Plus, the USDA plans to make $1.15 billion available to efforts that aim to bolster rural access to high-speed Internet; Montana makes a move to create its own statewide broadband map; and more.
The city of Lansing, Mich., modernized the process of marijuana business licensing through a new online records management system. The changes have simplified the process for city staff and end users.
Michigan Gov. Gretchen Whitmer announced Monday the appointment of Laura Clark to the position of chief information officer. Clark will also continue to serve in her role as the state’s chief security officer.
Plus, Philadelphia reports progress in getting residents connected to the Internet, Cleveland has a new program to connect residents to resources, an online map lets residents get involved with redistricting work, and more.
Melissa Bridges, the first performance and innovation coordinator for Little Rock, Ark., has announced on social media that she will be leaving her position to join the private sector.
The Big Sky Fire Department, located in the community of Big Sky, Mont., is testing out Pano's AI wildfire detection technology to help increase fire visibility and improve response efforts.
Plus, the Federal Communications Commission has committed an additional $1 billion to the Emergency Connectivity Fund program, California looks to improve its procurement processes for tech services, and more.
The Department of Homeland Security’s Family Reunification Task Force launched a website called together.gov that aims to help reunite families separated by the U.S. government at the U.S.-Mexico border.
A new SMS chatbot launched by the Mayor's Office of Food Access aims to help connect residents to resources that can help combat food insecurity. The tool is part of Boston's larger food access agenda.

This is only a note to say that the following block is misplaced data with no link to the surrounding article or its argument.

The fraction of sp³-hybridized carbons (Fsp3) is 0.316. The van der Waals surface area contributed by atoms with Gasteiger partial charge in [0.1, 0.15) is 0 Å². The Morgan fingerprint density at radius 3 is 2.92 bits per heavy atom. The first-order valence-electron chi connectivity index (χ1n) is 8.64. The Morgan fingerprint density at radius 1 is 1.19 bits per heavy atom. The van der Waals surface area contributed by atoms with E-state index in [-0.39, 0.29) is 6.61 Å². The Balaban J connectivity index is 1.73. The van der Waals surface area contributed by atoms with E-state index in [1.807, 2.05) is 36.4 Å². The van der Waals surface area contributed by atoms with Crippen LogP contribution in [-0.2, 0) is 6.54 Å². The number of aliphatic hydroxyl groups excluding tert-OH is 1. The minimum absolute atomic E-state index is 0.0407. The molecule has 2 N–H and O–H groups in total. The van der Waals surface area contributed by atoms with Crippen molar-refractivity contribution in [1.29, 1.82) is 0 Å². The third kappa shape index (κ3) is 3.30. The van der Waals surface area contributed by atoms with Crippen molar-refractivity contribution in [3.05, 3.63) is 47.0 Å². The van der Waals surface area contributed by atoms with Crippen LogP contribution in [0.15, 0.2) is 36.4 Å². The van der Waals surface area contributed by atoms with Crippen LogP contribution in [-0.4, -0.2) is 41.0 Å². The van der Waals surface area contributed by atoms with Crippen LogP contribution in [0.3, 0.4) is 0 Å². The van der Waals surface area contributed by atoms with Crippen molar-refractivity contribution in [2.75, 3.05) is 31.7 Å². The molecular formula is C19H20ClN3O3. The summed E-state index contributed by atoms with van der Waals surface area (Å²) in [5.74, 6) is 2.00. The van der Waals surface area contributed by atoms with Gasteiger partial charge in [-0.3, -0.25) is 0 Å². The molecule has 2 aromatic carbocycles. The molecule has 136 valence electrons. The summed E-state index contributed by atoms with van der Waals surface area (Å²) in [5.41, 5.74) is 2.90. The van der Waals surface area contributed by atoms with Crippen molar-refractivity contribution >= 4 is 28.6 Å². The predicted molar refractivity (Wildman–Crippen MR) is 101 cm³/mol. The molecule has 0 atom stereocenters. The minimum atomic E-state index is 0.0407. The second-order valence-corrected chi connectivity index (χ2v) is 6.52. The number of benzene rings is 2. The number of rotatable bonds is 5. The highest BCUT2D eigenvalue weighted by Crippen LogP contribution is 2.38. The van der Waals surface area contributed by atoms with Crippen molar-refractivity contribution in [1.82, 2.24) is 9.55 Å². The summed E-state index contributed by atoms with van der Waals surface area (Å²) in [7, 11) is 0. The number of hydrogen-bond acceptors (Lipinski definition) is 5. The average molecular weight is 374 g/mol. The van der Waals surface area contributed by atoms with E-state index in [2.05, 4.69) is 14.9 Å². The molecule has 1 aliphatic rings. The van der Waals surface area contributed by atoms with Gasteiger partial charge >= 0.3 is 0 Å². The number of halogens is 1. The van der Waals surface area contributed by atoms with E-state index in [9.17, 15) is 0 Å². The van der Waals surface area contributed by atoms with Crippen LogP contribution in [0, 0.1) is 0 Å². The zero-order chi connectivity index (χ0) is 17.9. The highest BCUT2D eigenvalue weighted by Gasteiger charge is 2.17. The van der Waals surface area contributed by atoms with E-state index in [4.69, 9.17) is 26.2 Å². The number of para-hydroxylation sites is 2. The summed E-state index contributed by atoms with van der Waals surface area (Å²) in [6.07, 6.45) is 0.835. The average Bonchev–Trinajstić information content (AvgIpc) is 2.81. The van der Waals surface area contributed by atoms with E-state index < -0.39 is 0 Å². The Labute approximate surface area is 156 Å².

Plus, a new report addresses ways the country’s largest county can get all of its citizens connected; San Jose, Calif., launches a new initiative to aid with Internet affordability; and more.
The Pennsylvania Department of Labor and Industry recently launched SkillUp PA, a free virtual job training program that offers online training to bolster the commonwealth’s information technology workforce.
Nonprofit research group RTI International and the White Cross Fire Department have teamed up to pilot augmented reality technology for firetruck pump panel training. The goal is to create a blueprint for the industry.
Plus, the Federal Communications Commission commits $1 billion to emergency connectivity program aimed at students, Philadelphia plans to continue its PHLDonateTech program for another year, and more.
Chicago and its technology partner CityBase have expanded a program offering payment kiosks throughout the city. The devices are strategically positioned to allow safe and easy access to services 24/7.
Plus, the U.S. Census Bureau makes its 2020 count data related to redistricting available in an easier to read format, a Los Angeles digital equity program offers a new IT certificate, and more.
The Virginia Office of Emergency Medical Services has implemented a fleet management software to monitor its vehicles. The cloud-based technology helps the agency oversee critical operations from any location.